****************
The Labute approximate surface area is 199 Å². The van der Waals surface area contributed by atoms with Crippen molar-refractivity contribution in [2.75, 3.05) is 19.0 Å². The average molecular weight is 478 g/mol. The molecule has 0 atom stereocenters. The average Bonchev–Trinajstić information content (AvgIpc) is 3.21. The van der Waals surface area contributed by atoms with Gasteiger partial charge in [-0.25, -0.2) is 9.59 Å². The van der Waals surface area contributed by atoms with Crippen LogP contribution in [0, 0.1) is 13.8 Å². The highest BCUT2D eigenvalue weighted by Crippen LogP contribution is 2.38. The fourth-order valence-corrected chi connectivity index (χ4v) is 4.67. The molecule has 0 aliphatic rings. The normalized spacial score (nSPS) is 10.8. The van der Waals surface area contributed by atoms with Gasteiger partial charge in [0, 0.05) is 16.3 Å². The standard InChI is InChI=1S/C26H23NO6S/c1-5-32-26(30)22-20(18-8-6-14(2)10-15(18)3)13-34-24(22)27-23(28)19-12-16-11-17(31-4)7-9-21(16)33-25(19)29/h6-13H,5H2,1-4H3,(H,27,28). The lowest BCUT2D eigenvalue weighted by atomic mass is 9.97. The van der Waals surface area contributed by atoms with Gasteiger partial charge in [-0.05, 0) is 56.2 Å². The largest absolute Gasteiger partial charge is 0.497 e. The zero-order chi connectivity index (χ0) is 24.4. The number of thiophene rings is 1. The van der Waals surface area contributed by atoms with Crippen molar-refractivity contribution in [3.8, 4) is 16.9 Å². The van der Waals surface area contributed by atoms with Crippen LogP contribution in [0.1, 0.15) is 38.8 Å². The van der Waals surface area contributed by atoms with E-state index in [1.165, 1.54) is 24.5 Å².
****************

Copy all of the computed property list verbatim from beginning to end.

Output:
The Labute approximate surface area is 199 Å². The van der Waals surface area contributed by atoms with Crippen molar-refractivity contribution in [2.75, 3.05) is 19.0 Å². The average molecular weight is 478 g/mol. The molecule has 0 atom stereocenters. The average Bonchev–Trinajstić information content (AvgIpc) is 3.21. The van der Waals surface area contributed by atoms with Gasteiger partial charge in [-0.25, -0.2) is 9.59 Å². The van der Waals surface area contributed by atoms with Crippen LogP contribution in [0, 0.1) is 13.8 Å². The highest BCUT2D eigenvalue weighted by Crippen LogP contribution is 2.38. The fourth-order valence-corrected chi connectivity index (χ4v) is 4.67. The molecule has 0 aliphatic rings. The normalized spacial score (nSPS) is 10.8. The van der Waals surface area contributed by atoms with Gasteiger partial charge in [0, 0.05) is 16.3 Å². The standard InChI is InChI=1S/C26H23NO6S/c1-5-32-26(30)22-20(18-8-6-14(2)10-15(18)3)13-34-24(22)27-23(28)19-12-16-11-17(31-4)7-9-21(16)33-25(19)29/h6-13H,5H2,1-4H3,(H,27,28). The lowest BCUT2D eigenvalue weighted by atomic mass is 9.97. The van der Waals surface area contributed by atoms with Gasteiger partial charge in [-0.05, 0) is 56.2 Å². The largest absolute Gasteiger partial charge is 0.497 e. The zero-order chi connectivity index (χ0) is 24.4. The number of thiophene rings is 1. The van der Waals surface area contributed by atoms with Crippen molar-refractivity contribution in [3.8, 4) is 16.9 Å². The van der Waals surface area contributed by atoms with Crippen LogP contribution in [0.1, 0.15) is 38.8 Å². The van der Waals surface area contributed by atoms with E-state index in [1.165, 1.54) is 24.5 Å².